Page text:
Overcoming Perfectionism

Doostang News: September 12, 2011
Overcoming PerfectionismVice President of Investor Relations, New York, NY
Pre-MBA Associate, Incline Village (Lake Tahoe), NV
Junior Analyst, Richmond, VA
Market Developer, Nationwide
Senior Content Product Manager, Mountain View, CA

More recent jobs you might like…

Strong attention to detail is something employers value in the people that work for them.  But when your tendency to check, and recheck, and recheck again gets in the way of your productivity, it’s time to pause and determine if perfectionism is getting in the way of your ability to do your job effectively.  If you find yourself spending too much time and energy trying to achieve the perfect result, consider these pointers.

Weigh the Costs

If you spend countless hours going over your work until it reaches perfection, you’re likely doing this at the expense of other activities or projects.  So make a list of all of the things – both personal and professional – that you aren’t able to focus on because you are caught up with one particular task.  When you start to see what you are missing out on, you’re more likely to want to change your behavior.  You may also find that the quality of one “perfect” project doesn’t outweigh the numerous assignments you failed to get to on time.

Set Limits

If you struggle with knowing when to cut yourself off, set limits for yourself ahead of time.  Allocate a certain number of hours to completing a task, or allow yourself to review a certain project a set number of times.  It’s also important to set deadlines for yourself and to work to meet them.

Embrace Criticism

Many perfectionists fail to see constructive criticism as something that is positive, but rather, as an attack.  As a result, they work to create a product that others will be unable to criticize because it is flawless.  The fact is, criticism can be healthy and help you to see weaknesses in your work that you wouldn’t have noticed on your own.  Criticism can help you to perform better on future projects, and is a healthy exercise in helping you to see your work in another light.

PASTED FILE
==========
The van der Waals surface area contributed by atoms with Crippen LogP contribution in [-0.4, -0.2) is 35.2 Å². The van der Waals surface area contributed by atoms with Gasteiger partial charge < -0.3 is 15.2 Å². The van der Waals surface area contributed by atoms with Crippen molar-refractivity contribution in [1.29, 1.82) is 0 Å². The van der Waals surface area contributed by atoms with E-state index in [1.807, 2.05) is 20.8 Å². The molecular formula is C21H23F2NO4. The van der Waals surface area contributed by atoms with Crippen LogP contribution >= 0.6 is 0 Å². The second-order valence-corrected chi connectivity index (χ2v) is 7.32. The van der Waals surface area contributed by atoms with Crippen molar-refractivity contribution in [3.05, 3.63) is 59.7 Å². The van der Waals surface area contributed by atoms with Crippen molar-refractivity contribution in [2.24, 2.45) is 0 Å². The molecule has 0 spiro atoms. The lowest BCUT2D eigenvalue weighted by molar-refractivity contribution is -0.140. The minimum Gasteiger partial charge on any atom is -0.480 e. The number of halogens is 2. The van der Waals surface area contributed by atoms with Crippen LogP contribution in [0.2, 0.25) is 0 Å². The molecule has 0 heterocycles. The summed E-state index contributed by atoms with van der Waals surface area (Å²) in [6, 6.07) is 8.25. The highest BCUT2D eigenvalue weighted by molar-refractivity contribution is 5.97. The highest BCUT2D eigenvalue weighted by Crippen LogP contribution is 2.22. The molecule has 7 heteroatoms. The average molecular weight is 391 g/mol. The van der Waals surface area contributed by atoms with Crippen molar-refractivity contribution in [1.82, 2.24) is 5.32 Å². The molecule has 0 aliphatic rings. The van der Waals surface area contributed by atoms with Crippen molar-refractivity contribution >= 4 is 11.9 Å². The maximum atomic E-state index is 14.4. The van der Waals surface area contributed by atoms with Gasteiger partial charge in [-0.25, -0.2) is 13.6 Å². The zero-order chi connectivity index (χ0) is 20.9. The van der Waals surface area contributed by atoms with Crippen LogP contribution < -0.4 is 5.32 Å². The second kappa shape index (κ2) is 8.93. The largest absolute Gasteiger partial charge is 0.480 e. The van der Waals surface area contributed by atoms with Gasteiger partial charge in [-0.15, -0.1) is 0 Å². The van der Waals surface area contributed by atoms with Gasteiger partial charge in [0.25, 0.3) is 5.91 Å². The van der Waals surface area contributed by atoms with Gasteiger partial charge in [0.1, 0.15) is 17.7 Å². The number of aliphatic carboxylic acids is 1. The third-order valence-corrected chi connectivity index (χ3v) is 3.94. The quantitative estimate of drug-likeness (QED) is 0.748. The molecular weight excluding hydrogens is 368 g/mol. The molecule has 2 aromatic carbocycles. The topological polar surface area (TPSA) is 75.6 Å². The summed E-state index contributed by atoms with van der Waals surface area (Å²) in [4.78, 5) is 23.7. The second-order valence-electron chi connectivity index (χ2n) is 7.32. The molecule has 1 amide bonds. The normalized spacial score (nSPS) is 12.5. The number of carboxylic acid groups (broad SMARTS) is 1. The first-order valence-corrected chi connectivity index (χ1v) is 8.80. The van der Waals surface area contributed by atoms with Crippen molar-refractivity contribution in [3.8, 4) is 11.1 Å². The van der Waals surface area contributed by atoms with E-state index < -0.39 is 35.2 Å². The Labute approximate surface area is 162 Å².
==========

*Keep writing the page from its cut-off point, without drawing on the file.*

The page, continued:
Learn from Your Mistakes

On that note, it’s okay to make mistakes – everyone does – and it’s important to learn from them.  No one will fault you for being less than perfect, so you shouldn’t dwell on it, but take it for the character building experience that it is.

Give Yourself a Break

Force yourself to unplug from your work when you go home at the end of the day.  Your evenings should be reserved for relaxing and indulging in activities that you enjoy – not spending more time on projects that can wait for the morning.

The fact that there is always something you can improve upon should be heartening, as you can constantly work to better yourself.  That said, perfection is difficult, if not impossible to come by, so ease up on yourself and just focus on doing your best.

Until next time,

The Doostang Team

Leave a Reply

Your email address will not be published. Required fields are marked *

You may use these HTML tags and attributes: <a href="" title=""> <abbr title=""> <acronym title=""> <b> <blockquote cite=""> <cite> <code> <del datetime=""> <em> <i> <q cite=""> <strike> <strong>